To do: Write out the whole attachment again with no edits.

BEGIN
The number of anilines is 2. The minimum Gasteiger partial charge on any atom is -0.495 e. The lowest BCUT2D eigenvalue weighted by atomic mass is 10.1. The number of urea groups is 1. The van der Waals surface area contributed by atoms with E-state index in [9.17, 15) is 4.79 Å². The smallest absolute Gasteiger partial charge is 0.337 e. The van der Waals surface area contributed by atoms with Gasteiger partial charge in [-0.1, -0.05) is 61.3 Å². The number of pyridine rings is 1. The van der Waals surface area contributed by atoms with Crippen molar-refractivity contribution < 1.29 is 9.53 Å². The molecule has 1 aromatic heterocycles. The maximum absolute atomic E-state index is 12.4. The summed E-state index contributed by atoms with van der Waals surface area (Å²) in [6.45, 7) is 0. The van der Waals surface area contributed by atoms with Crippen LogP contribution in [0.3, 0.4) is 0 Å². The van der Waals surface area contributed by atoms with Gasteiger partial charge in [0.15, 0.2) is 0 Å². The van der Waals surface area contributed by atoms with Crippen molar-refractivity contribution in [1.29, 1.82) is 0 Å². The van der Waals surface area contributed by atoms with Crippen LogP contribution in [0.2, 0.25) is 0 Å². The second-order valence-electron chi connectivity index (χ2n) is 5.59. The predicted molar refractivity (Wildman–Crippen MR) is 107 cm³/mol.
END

The number of anilines is 2. The minimum Gasteiger partial charge on any atom is -0.495 e. The lowest BCUT2D eigenvalue weighted by atomic mass is 10.1. The number of urea groups is 1. The van der Waals surface area contributed by atoms with E-state index in [9.17, 15) is 4.79 Å². The smallest absolute Gasteiger partial charge is 0.337 e. The van der Waals surface area contributed by atoms with Gasteiger partial charge in [-0.1, -0.05) is 61.3 Å². The number of pyridine rings is 1. The van der Waals surface area contributed by atoms with Crippen molar-refractivity contribution < 1.29 is 9.53 Å². The molecule has 1 aromatic heterocycles. The maximum absolute atomic E-state index is 12.4. The summed E-state index contributed by atoms with van der Waals surface area (Å²) in [6.45, 7) is 0. The van der Waals surface area contributed by atoms with Crippen LogP contribution in [0.3, 0.4) is 0 Å². The van der Waals surface area contributed by atoms with Gasteiger partial charge in [0.15, 0.2) is 0 Å². The van der Waals surface area contributed by atoms with Crippen molar-refractivity contribution in [1.29, 1.82) is 0 Å². The van der Waals surface area contributed by atoms with Crippen LogP contribution in [0.2, 0.25) is 0 Å². The second-order valence-electron chi connectivity index (χ2n) is 5.59. The predicted molar refractivity (Wildman–Crippen MR) is 107 cm³/mol.